Carter House farm office renovations complete, bullet-riddled building open to the public

Carter House farm office renovations complete, bullet-riddled building open to the public

Battle of Franklin Trust donors and historic preservationists wait in line to see the interior of the newly renovated Carter House farm office/ Photo by Brooke Wanser.


On Tuesday morning, dozens gathered in a field outside the Carter House to celebrate the re-opening of the house’s historic farm office and to get a first look inside the building.

Eric Jacobsen, the chief executive officer of the Battle of Franklin Trust, said the office, a visitor center prior to the 1981 construction of the current visitor center, had not been open to the public since the ’80s.

Battle of Franklin Trust CEO Eric Jacobsen speaks at the opening of the Carter House farm office/Photo by Brooke Wanser

The office, built around 1840, was used by the Carter family during and after the Civil War to conduct business transactions for their family farm.

Once the battle of Franklin Trust decided to renovate the office in the summer of 2016, more than $170,000 was raised by private donors, Jacobsen said, which went towards correcting structural issues involving beams and floor joists.

And, he said, a paint analyst was hired to determine the original color of the building.

“That building was red probably for 40 years, but it was never originally red,” he said.

Now, the office has been restored to its original shade of white.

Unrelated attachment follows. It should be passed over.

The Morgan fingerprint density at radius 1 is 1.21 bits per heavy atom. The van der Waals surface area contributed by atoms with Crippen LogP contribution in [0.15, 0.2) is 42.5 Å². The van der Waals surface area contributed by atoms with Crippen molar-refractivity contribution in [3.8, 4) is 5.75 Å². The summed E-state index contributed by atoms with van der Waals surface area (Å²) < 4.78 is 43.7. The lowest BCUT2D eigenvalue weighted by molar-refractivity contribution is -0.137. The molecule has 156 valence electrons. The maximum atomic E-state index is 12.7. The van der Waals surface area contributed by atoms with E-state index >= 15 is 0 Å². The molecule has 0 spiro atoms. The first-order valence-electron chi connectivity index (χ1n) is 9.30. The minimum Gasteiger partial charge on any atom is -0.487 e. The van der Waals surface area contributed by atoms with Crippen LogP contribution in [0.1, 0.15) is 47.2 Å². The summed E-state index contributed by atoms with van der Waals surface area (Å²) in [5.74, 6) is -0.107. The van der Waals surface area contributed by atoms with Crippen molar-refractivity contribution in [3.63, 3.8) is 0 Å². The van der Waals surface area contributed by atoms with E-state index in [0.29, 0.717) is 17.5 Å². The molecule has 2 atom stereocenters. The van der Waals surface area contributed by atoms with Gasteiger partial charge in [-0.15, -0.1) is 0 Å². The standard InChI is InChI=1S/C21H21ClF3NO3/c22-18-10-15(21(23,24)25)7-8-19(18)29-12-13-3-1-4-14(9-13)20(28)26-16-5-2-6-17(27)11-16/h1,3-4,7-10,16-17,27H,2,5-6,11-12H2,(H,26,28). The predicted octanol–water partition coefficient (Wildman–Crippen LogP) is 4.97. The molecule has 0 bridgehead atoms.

Executive Director of the Tennessee Historical Commission Patrick McIntyre spoke to the gathering, calling the Carter House, “one of our marquee state historic sites.”

“The dignity of this hallowed place where thousands fell has been reclaimed, and it will be protected from here forward,” McIntyre said. “That’s really something to celebrate.”

McIntyre also spoke of the new visitor center that will be built by 2019. The $3 million project is being funded by the Tennessee General Assembly, he said.

Jacobsen then took the podium to speak about the history of the building, which he said the Moscow Carter, one of the Carter sons, moved to become an addition to the house in 1880.

“I don’t know how he moved it,” Jacobsen chuckled. “It must have been quite a feat in 1880.”

Now back in its original location, Jacobsen said the most striking feature of the building is seeing the bullet holes from the inside.

“If you look at them now, they look like little black holes,” he said. “They don’t look like that from the inside… It is a wow moment.”

After Jacobsen concluded, visitors lined up to file inside the clapboard building.

“Incredible incredible, incredible,” said one woman, stopping to gaze at the dozens of holes in the wall filtering light into the room.

About The Author

Brooke Wanser is the associate editor for the Franklin Home Page, and can be reached at Follow her on Twitter at @BWanser_writes or @FranklinHomepg.

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